The tests of the Al Kaher-3 rocket began in the second half of 1962, and showed its relatively high performance. The flight distance to 500 kilometers allowed the Egyptian military to attack Israeli targets in most of the enemy’s territory, depending on the location of the launchers. The ability to use warheads weighing up to 1000 kg increased the real potential of the rocket.
Al Kaher-3 rockets were repeatedly demonstrated at parades marking the anniversary of the revolution. In 1962, the mass production of these products began. It was assumed that Al Kaher-3 will become the main attack tool of the UAR missile forces. However, the economic opportunities of the country did not allow quickly create a reliable rocket shield. As a result, the total number of missiles launched by the new model did not exceed a few hundred. Launchers for missiles Al Kaher-3 located on the Sinai Peninsula. There were built warehouses for the storage of missiles.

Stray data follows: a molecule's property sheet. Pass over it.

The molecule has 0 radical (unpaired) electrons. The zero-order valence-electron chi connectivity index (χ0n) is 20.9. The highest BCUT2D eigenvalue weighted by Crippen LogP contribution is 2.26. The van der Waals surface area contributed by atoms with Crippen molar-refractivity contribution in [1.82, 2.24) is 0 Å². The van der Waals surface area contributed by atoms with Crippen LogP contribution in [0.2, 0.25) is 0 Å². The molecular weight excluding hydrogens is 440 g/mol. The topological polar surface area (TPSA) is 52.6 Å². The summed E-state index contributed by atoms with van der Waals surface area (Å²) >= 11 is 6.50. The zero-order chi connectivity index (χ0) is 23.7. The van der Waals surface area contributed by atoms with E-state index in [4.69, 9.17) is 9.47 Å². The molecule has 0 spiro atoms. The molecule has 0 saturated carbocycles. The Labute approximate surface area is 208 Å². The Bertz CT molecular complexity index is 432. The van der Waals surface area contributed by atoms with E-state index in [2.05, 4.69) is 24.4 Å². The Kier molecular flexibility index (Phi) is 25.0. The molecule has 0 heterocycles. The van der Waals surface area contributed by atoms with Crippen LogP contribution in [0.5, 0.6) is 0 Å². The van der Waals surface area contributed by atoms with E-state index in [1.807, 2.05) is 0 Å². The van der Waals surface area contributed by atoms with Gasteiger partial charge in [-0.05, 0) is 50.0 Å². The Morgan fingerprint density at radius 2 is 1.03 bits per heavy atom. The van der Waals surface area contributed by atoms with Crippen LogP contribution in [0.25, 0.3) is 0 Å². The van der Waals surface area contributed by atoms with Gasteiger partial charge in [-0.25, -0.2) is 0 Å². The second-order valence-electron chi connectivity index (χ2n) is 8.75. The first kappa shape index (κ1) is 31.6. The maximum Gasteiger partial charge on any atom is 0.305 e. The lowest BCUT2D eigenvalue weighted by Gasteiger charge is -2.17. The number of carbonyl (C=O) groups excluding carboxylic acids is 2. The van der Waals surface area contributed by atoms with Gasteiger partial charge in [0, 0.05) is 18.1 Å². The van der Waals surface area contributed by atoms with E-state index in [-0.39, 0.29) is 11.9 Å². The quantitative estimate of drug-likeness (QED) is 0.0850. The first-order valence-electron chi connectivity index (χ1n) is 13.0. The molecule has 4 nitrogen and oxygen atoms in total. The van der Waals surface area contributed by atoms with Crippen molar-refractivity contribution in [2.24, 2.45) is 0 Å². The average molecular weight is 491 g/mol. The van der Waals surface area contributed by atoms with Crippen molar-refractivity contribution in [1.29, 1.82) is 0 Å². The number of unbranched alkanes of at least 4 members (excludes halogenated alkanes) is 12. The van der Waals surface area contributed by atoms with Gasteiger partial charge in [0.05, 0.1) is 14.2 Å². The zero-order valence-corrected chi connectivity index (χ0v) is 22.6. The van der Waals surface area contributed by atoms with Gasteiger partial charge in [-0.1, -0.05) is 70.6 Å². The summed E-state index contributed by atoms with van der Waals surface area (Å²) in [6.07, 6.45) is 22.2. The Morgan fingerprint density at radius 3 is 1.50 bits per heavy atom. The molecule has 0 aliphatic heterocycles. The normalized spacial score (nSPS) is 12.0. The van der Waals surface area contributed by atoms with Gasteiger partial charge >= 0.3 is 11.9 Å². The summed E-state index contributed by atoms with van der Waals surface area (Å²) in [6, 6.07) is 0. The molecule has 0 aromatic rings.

Despite ambitious plans, the Al Kaher-3 missiles were never used for their intended purpose. Almost all of the available missiles were destroyed by Israeli aircraft during the Six Day War. At the same time, most of the Egyptian missiles during the bombing were located in warehouses in the unfilled and above-finished form. According to some reports, Israel did not consider the warehouses with Al Kaher-3 missiles as priority targets and did not attempt to destroy them in the first place.